As expected, Cuadrilla is to appeal against the refusal of its two applications to frack in the Fylde area of Lancashire. Campaigners said the appeals disregarded local democracy and would put further pressure on residents.
Last month, Lancashire County Council’s development control committee refused consent for drilling, fracking and testing up to four wells each at Preston New Road and Roseacre Wood. In a statement today, Cuadrilla said it would challenge both refusals.
The company will also appeal against the refusal of another application to install seismic and ground monitoring in the area around the proposed Preston New Road site.
A similar application for monitoring around Roseacre Wood was approved but the company will appeal against some of the conditions imposed. Local people are raising money to challenge the approval of this application.
Councillors voted to refuse the Preston New Road fracking application on the grounds of noise and visual impact, against the advice of the council’s planning officer.
The officer recommended refusal of the Roseacre Wood fracking application on traffic grounds. Local people had objected to both Cuadrilla’s original lorry route to Roseacre Wood and an alternative route through a notorious bottleneck.
A statement from Cuadrilla said: “We will review the proposed traffic routing for Roseacre Wood in preparing our appeal. Our preferred route remains a two way route running to and from the A583 at the Clifton junction to the south of the Roseacre Wood exploration site and utilising a route through the Ministry of Defences’ Inskip site, bypassing local villages”.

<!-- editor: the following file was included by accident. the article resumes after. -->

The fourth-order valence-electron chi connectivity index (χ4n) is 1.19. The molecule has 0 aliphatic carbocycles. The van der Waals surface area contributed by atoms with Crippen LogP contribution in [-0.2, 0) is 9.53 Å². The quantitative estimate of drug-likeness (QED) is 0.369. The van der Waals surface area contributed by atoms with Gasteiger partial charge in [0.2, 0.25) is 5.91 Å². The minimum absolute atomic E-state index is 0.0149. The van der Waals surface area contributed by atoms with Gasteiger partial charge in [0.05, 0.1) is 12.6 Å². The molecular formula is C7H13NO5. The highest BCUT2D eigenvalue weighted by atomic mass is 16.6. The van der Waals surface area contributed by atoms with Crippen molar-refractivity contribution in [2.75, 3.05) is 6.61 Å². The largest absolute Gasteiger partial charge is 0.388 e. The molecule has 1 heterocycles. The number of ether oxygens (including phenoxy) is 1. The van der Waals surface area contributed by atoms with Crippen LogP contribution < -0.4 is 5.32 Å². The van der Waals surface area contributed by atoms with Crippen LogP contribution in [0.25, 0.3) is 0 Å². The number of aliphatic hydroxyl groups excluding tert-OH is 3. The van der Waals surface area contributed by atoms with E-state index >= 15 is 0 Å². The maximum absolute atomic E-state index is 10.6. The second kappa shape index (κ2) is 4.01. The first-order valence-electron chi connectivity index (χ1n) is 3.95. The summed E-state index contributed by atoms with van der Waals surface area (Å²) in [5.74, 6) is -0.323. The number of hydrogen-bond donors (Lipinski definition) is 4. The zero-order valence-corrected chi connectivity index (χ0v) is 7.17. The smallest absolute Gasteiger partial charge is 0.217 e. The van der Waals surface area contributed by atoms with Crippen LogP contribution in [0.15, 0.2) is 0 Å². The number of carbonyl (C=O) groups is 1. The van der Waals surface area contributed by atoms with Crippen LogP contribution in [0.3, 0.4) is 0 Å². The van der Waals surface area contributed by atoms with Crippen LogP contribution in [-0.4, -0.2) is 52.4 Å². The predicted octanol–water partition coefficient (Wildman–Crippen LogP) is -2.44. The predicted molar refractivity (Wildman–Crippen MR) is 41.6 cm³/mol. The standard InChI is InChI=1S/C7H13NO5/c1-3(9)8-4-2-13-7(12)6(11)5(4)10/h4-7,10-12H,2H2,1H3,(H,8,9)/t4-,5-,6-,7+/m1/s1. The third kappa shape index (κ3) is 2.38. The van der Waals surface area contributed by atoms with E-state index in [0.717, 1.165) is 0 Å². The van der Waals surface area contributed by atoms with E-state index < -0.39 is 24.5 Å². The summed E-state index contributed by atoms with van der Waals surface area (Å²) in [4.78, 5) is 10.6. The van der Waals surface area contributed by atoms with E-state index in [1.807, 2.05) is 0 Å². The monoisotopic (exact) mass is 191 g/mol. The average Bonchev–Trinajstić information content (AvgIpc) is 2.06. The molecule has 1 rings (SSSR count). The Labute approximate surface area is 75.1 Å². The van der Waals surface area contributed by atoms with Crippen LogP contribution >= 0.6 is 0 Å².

Francis Egan, CEO of Cuadrilla, said:
“We have given careful consideration to appeal the planning decisions taken by Lancashire County Council. This is a natural step in the democratic process for deciding any planning application.”
“We recognise that onshore shale gas exploration still feels relatively new in the UK and we remain committed to engaging with local communities to reassure them that exploratory operations can and will be carried out safely and in an environmentally responsible way.”
“I understand that some people would prefer that we did not appeal but I am confident that we will demonstrate to Lancashire and the UK that shale gas exploration and fracking is not only safe but represents a very real opportunity to create jobs, fuel businesses, heat UK homes and stimulate significant local economic growth.”
Cuadrilla said the monitoring appeals would be submitted within the next week. The shale gas exploration site appeals would “follow in due course.”
Responding to the announcement, Friends of the Earth’s North West campaigner Furqan Naeem said:
“Cuadrilla’s decision to appeal Lancashire’s Council’s resounding no to controversial fracking shows a blatant disregard for the views of local people and local democracy.”
“Lancashire councillors and residents have rejected fracking and the Government’s recent report revealing potential negative impacts on everything from the health of residents, to house prices, to climate change shows they were right to do so.”
“An appeal will put further pressure on residents who have been fighting to keep their community free from this filthy industry for four years now. Cuadrilla bullied their way into a second chance to make the case for fracking in January, they don’t need a third.”
“David Cameron must stick to his commitment that fracking decisions belong with local councils and not allow Lancashire’s decisions to be overturned.”